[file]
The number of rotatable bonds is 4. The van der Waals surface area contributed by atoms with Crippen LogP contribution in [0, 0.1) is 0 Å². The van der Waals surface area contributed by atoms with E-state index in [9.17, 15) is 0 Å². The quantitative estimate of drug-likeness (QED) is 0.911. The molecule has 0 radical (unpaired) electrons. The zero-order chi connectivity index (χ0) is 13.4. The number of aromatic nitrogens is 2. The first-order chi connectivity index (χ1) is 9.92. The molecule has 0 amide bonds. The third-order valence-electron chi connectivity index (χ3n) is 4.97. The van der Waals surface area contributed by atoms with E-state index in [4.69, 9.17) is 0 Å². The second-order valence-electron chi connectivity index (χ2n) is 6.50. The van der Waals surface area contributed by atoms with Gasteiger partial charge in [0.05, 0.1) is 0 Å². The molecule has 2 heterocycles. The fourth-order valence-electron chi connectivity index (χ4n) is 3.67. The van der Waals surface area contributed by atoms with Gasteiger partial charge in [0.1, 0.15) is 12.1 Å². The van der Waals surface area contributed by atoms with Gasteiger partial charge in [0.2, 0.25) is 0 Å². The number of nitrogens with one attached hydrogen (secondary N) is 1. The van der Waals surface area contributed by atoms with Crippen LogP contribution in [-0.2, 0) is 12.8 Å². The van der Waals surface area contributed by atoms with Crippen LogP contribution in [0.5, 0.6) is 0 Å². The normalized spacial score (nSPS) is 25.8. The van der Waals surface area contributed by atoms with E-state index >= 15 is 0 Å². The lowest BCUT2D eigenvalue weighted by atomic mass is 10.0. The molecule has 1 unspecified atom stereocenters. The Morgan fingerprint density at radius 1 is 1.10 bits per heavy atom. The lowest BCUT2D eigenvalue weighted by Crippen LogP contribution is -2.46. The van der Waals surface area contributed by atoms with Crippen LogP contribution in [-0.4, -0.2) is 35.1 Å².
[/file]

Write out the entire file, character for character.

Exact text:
The number of rotatable bonds is 4. The van der Waals surface area contributed by atoms with Crippen LogP contribution in [0, 0.1) is 0 Å². The van der Waals surface area contributed by atoms with E-state index in [9.17, 15) is 0 Å². The quantitative estimate of drug-likeness (QED) is 0.911. The molecule has 0 radical (unpaired) electrons. The zero-order chi connectivity index (χ0) is 13.4. The number of aromatic nitrogens is 2. The first-order chi connectivity index (χ1) is 9.92. The molecule has 0 amide bonds. The third-order valence-electron chi connectivity index (χ3n) is 4.97. The van der Waals surface area contributed by atoms with E-state index in [4.69, 9.17) is 0 Å². The second-order valence-electron chi connectivity index (χ2n) is 6.50. The van der Waals surface area contributed by atoms with Gasteiger partial charge in [0.05, 0.1) is 0 Å². The molecule has 2 heterocycles. The fourth-order valence-electron chi connectivity index (χ4n) is 3.67. The van der Waals surface area contributed by atoms with Gasteiger partial charge in [0.1, 0.15) is 12.1 Å². The van der Waals surface area contributed by atoms with Gasteiger partial charge in [0.2, 0.25) is 0 Å². The number of nitrogens with one attached hydrogen (secondary N) is 1. The van der Waals surface area contributed by atoms with Crippen LogP contribution in [-0.2, 0) is 12.8 Å². The van der Waals surface area contributed by atoms with Crippen LogP contribution in [0.5, 0.6) is 0 Å². The normalized spacial score (nSPS) is 25.8. The van der Waals surface area contributed by atoms with E-state index >= 15 is 0 Å². The lowest BCUT2D eigenvalue weighted by atomic mass is 10.0. The molecule has 1 unspecified atom stereocenters. The Morgan fingerprint density at radius 1 is 1.10 bits per heavy atom. The lowest BCUT2D eigenvalue weighted by Crippen LogP contribution is -2.46. The van der Waals surface area contributed by atoms with Crippen LogP contribution in [-0.4, -0.2) is 35.1 Å².